A couple years ago, Melinda and I visited a state prison in Georgia as part of our foundation’s work on U.S. poverty. I’d never been to a prison before, and it was an eye-opening experience.
The most memorable part was the discussion we had with some of the inmates about transitioning back into society. Although most were looking forward to leaving prison behind, some were clearly anxious about it. One man told us he was scared to re-enter society after so many years behind bars. Another mentioned that it felt like he was a car about to be dropped into the middle of a racetrack where the other cars are already going 200 miles per hour.
I couldn’t help but think about that conversation when I was reading An American Marriage by Tayari Jones. Although it’s fictional, the story is about the question at the heart of the anxiety Melinda and I saw that day: how do you rebuild your life after prison?
Our daughter Jenn recommended that we read this deeply moving story about how one incident of injustice reshapes the lives of a black couple in the South and eventually dooms their relationship. Roy and Celestial are newlyweds living in Atlanta. They seemed to have it all: good careers, a decent house, and a lot of love for one another (although their marriage wasn’t perfect).
That all changes when Roy gets falsely accused of rape and sentenced to 12 years in prison. Despite how radically this event changes their lives, Jones doesn’t spend much time on it. She devotes only five pages to Roy’s arrest and trial. Her message is clear: Roy is innocent, Celestial knows it, and neither fact matters. He’s caught up in the system regardless.
What Jones is more interested in is how incarceration changes relationships. About half of the book is letters exchanged between Roy and Celestial while he’s locked up. Although they start out sweetly, the letters become more tense as time goes on. Eventually, Celestial stops writing to Roy altogether. By the time he gets released from prison seven years early, she’s moved on. (I promise this isn’t a spoiler. It’s in the book’s jacket description!)
There’s this mythical notion that you’ll wait forever for the person you love. Penelope from the Odyssey is the classic example—she fights off potential suitors for 20 years waiting for her husband, Odysseus, to return from war.
It’s a romantic idea, but is it realistic? Jones doesn’t seem to think so. We all like to imagine we’d be Penelope in that situation, but I suspect many would end up like Celestial instead. She writes to Roy, “You may feel like you’re carrying a burden, but I shoulder a load as well.” Later, she says, “A marriage is more than your heart, it’s your life. And we are not sharing ours.”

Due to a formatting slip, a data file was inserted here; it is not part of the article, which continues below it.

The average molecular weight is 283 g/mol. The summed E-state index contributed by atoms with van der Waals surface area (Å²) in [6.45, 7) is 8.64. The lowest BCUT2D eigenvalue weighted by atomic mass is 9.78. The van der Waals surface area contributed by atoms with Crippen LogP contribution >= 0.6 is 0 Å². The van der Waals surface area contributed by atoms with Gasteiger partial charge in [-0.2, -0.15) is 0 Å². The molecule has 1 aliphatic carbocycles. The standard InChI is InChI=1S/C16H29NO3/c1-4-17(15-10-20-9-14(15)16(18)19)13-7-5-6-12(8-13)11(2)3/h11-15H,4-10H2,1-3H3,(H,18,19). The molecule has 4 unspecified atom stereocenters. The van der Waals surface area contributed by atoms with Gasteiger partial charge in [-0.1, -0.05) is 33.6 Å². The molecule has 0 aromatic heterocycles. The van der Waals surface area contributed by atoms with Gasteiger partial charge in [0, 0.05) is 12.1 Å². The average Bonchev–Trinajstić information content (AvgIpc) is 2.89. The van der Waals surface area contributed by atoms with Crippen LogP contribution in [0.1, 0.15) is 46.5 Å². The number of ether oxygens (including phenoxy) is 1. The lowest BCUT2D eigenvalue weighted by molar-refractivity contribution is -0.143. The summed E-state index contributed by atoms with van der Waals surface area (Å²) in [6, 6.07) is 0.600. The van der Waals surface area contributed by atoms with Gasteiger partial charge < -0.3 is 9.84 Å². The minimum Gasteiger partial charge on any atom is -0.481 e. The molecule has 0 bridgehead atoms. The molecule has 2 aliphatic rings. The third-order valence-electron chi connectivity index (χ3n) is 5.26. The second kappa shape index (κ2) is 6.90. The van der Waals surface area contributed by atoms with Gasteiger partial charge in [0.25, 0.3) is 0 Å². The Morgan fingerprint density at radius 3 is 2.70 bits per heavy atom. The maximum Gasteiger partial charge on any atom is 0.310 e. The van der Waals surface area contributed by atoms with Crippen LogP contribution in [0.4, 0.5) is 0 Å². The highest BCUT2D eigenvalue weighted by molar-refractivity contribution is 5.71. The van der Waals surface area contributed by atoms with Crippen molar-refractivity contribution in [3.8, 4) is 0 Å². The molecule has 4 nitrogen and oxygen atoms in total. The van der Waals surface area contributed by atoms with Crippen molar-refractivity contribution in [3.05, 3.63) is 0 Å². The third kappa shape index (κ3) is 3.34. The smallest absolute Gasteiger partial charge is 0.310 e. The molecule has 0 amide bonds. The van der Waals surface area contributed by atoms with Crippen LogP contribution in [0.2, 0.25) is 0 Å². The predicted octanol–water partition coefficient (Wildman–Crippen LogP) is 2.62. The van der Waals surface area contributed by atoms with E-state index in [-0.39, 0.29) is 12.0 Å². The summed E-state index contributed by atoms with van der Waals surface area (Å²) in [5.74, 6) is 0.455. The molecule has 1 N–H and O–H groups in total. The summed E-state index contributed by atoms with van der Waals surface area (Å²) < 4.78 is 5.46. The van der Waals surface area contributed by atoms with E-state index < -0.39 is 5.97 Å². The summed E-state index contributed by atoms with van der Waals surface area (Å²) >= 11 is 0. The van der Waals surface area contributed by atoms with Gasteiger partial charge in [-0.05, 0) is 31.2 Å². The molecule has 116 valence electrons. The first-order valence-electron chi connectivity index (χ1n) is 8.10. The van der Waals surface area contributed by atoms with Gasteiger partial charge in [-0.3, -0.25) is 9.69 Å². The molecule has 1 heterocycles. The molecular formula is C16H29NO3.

The fact that their marriage didn’t have a fairytale ending felt realistic. Roy’s unjust incarceration—and the separation it caused—pushed on the seams that already existed in their relationship, and eventually those seams broke. Despite her decision to leave him, Celestial is a sympathetic character. You understand why she made her choice.
An American Marriage is fundamentally a story about how incarceration hurts more than just the person locked up. It’s also a reminder of how draconian our criminal justice system can be—especially for black men like Roy. Once you get sucked into that system, you’re marked for life. Everything you were or had can disappear while you’re in prison.
In a letter to his lawyer, Roy writes about how things have been difficult for Celestial but even more difficult for him. “I try to see her side of things, but it’s hard to weep for anyone who is out in the world living their dream,” he says.
Jones is such a good writer that you can’t help but empathize with Roy and Celestial. Both have been put into a super-difficult position. I obviously haven’t experienced what they go through, but the characters—and their reactions to the situation—ring true to me.
I wouldn’t say An American Marriage is a light, easy read, but it’s so well-written that you’ll find yourself sucked into it despite the heavy subject matter. If you’re looking for something thought-provoking to read this winter, you should add this one to your list.